Global Tamilian: Inexplicable Tiranga emotions of Indian Americans even in a pandemic era

Despite being settled overseas, the Tamil diaspora loves to recreate the life they left behind in India. Here’s a glimpse of their lives, celebrations and struggles on foreign shores
Global Tamilian: Inexplicable Tiranga emotions of Indian Americans even in a pandemic era


If you are one who believes that patriotism is limited to the country’s geographical borders, well you may be wrong and it is time to peep into the lives of Indian Americans for a reality check. The dictum seems to be that the spirit of patriotism kicks in best even when you leave the country in search of greener pastures. However green the Newfoundland may be, finer emotions are still affiliated to the land one leaves, particularly so when the departure is from India.
How else can one explain 1,00,000 people of Indian origin, gathering in Manhattan every August to participate in the India Day Parade and celebrate the Indian independence; a tradition practised for over 40 years organised by the Federation of Indian Associations (FIA). The smiles with faces soaked in pride and happiness are all a testimony to the fact that men who leave India remain attached to it emotionally forever. The Indian music and dance as the parade proceeds is the best showcase of the spirit of love and connection these men and women have with the country of their origin.
“We participate every year in this mega event and it gives us happiness as though being in Delhi at the Rashtrapati Bhavan,” said a resident of Connecticut who travels to New York every year to participate in this event. He is just not alone as many of the tri-state residents make it a point to travel to New York City every year to be present at the parade.
This year is different for these die-hard India fans, as the number of the participants to the celebrations are limited to a mere 199 in view of the pandemic. “Celebrations are still on with the flag hoisting ceremony at the Times Square on August 15 morning and the tri-colour illumination of the Empire State Building,” said Anil Bansal, president FIA.
August 15 needs no reminders for us to feel the connection. Of course, it is not a holiday, special shopping spree deals that generally get associated with the D-Day are unavailable, no Indian patriotic programmes on TV as a reminder, yet the date August 15 rings loud and reminds every Indian immigrant the significance of Indian Independence with pictures of Indian heroes speeding in their minds.
“Every year on August 15, my husband shares his nostalgic school day memories of flag-hoisting with his son who turned 16 today, a ritual that has become so regular and a habit that my son of late initiates the discussion himself,” recalled a proud Indian mom from New Jersey.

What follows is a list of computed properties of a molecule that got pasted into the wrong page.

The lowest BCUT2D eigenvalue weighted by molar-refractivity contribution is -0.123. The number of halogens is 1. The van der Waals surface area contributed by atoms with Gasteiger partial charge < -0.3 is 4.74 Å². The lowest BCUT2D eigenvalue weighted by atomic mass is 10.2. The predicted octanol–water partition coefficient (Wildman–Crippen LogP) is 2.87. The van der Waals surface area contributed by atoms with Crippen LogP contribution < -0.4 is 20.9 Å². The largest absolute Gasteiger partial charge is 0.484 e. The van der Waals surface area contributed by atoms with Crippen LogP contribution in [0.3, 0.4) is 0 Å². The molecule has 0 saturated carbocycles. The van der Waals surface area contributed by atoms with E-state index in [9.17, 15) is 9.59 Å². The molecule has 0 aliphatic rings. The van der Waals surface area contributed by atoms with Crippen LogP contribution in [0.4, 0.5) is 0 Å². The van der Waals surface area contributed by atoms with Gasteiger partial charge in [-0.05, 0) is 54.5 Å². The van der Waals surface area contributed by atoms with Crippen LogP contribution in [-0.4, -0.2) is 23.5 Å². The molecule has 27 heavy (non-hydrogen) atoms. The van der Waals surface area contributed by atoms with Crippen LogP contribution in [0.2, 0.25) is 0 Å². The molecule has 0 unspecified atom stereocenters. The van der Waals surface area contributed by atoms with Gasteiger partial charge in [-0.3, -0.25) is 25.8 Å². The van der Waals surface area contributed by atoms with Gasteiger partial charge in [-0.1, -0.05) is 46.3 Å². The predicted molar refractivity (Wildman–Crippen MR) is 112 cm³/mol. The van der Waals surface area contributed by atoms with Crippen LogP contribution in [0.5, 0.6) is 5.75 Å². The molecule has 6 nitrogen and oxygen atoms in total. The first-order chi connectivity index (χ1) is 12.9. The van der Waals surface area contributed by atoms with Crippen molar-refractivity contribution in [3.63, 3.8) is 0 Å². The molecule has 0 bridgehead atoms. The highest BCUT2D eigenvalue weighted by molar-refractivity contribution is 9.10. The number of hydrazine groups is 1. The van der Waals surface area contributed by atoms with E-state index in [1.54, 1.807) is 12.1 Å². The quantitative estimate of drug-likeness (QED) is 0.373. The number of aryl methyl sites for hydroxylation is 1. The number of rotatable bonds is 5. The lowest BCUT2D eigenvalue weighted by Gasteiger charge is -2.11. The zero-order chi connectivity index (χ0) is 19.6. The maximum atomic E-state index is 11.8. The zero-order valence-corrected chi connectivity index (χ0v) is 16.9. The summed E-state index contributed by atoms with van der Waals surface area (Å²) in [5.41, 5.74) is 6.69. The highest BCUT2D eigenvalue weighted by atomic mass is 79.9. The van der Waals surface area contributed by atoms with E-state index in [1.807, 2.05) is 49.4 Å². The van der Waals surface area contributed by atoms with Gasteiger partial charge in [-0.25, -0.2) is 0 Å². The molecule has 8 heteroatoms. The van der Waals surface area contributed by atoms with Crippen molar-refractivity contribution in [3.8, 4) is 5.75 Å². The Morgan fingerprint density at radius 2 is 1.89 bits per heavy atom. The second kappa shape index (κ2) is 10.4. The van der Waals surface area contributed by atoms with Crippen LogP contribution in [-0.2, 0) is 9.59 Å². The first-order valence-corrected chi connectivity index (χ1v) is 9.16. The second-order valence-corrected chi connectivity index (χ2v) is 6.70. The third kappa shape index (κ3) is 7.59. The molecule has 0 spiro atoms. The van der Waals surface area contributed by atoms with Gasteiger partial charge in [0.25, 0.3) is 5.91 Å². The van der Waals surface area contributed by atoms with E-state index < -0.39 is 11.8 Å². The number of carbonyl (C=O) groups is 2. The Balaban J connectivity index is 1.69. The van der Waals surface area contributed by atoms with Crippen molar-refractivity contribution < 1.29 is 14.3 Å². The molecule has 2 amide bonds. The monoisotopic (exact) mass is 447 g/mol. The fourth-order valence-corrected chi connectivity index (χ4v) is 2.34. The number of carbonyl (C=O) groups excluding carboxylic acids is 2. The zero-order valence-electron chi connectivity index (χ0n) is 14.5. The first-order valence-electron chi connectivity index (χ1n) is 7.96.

“Last year we organised a small Independence Day celebration in the community park and it was so well participated, and the pride of men and women on pinning the small Indian flag on the shirts decorating their hearts was inexplicable,” said a senior resident of New Jersey.
For many of these people, the American Independence Day is equally important, but quite naturally the emotions of the freedom struggle are hard to feel. What strikes the most is the week breaks that come with it. It is a good time for shopping for dresses for my kids starting the school year, for still others, it’s the time to refurbish the house with best deals on furniture and appliances being floated by corporate America, and still others use it for vacation plans. “Summertime, when kids are home, we get a good week’s vacation ready to be planned along the date,” shared a resident of New York who is always on a road trip on July 4 weekend. “Interestingly, my son engages in discussion about the American War of Independence with us and we exchange thoughts,” he added.
Undoubtedly, it is events and celebrations that help retain moments of joy and preserve memories that carry our sentiments. One good thing about the American lifestyle is the freedom that one gets to patronise their cultural legacy brought from the land one immigrated from. Thus, be it Italians, Irish, Germans and Africans or Indians, the absolute freedom to celebrate the native cultures and festivities help preserve the ties with the land of origin. Particularly for Indian immigrants whose connection is even more active through the web of extended families being in constant touch.
The feeling kicked by the inadvertent desires to boast before the world is even more evident with shine-India efforts lately from the Indian government. These are visible in every stride made by the Indian immigrants walking down the streets of Manhattan. Whether it is Independence Day celebrations or Ram temple foundation laying ceremony at Ayodhya, patriotism is high on display. One cannot stop these men and women pouring out their emotions of joy whenever the Indian flag is being raised for a reason. For those back in India, who see NRIs as ones who left the country, this Tiranga emotion of the Indian Americans is certainly hard to figure out but for sure their quest will stop when they witness the streets of Manhattan on a fine August 15 morning even in a pandemic era!
— The writer is a journalist based in New York

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